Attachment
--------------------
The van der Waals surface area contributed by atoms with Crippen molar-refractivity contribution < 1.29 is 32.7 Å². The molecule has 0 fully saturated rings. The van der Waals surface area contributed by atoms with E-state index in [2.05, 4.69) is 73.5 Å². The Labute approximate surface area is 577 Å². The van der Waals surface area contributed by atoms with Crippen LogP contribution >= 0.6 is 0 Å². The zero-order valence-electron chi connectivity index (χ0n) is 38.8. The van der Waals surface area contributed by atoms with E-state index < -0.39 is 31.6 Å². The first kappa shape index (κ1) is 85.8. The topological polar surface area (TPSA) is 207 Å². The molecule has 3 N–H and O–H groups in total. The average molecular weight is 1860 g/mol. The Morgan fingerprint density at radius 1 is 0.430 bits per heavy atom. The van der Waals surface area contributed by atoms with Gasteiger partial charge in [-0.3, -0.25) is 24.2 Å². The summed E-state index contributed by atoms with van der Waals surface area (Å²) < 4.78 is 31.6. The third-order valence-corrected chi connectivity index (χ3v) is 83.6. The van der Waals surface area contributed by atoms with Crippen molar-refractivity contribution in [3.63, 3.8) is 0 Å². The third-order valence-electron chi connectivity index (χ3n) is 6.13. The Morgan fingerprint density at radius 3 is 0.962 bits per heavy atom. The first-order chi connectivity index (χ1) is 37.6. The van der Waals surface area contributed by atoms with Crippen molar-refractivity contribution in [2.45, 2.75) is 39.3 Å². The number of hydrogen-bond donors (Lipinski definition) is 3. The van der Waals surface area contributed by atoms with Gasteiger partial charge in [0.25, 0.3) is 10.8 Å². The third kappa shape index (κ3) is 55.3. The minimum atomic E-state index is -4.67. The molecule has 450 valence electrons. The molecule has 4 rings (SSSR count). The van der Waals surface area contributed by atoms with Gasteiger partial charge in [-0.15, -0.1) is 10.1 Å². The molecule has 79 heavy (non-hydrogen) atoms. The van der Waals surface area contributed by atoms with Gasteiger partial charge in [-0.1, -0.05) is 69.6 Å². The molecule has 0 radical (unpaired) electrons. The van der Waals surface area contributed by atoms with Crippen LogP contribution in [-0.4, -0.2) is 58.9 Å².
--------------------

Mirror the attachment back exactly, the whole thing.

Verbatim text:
The van der Waals surface area contributed by atoms with Crippen molar-refractivity contribution < 1.29 is 32.7 Å². The molecule has 0 fully saturated rings. The van der Waals surface area contributed by atoms with E-state index in [2.05, 4.69) is 73.5 Å². The Labute approximate surface area is 577 Å². The van der Waals surface area contributed by atoms with Crippen LogP contribution >= 0.6 is 0 Å². The zero-order valence-electron chi connectivity index (χ0n) is 38.8. The van der Waals surface area contributed by atoms with E-state index < -0.39 is 31.6 Å². The first kappa shape index (κ1) is 85.8. The topological polar surface area (TPSA) is 207 Å². The molecule has 3 N–H and O–H groups in total. The average molecular weight is 1860 g/mol. The Morgan fingerprint density at radius 1 is 0.430 bits per heavy atom. The van der Waals surface area contributed by atoms with Gasteiger partial charge in [-0.3, -0.25) is 24.2 Å². The summed E-state index contributed by atoms with van der Waals surface area (Å²) < 4.78 is 31.6. The third-order valence-corrected chi connectivity index (χ3v) is 83.6. The van der Waals surface area contributed by atoms with Crippen molar-refractivity contribution in [3.63, 3.8) is 0 Å². The third-order valence-electron chi connectivity index (χ3n) is 6.13. The Morgan fingerprint density at radius 3 is 0.962 bits per heavy atom. The first-order chi connectivity index (χ1) is 37.6. The van der Waals surface area contributed by atoms with Crippen molar-refractivity contribution in [2.45, 2.75) is 39.3 Å². The number of hydrogen-bond donors (Lipinski definition) is 3. The van der Waals surface area contributed by atoms with Gasteiger partial charge in [0.25, 0.3) is 10.8 Å². The third kappa shape index (κ3) is 55.3. The minimum atomic E-state index is -4.67. The molecule has 450 valence electrons. The molecule has 4 rings (SSSR count). The van der Waals surface area contributed by atoms with Gasteiger partial charge in [-0.15, -0.1) is 10.1 Å². The molecule has 79 heavy (non-hydrogen) atoms. The van der Waals surface area contributed by atoms with Gasteiger partial charge in [-0.1, -0.05) is 69.6 Å². The molecule has 0 radical (unpaired) electrons. The van der Waals surface area contributed by atoms with Crippen LogP contribution in [-0.4, -0.2) is 58.9 Å².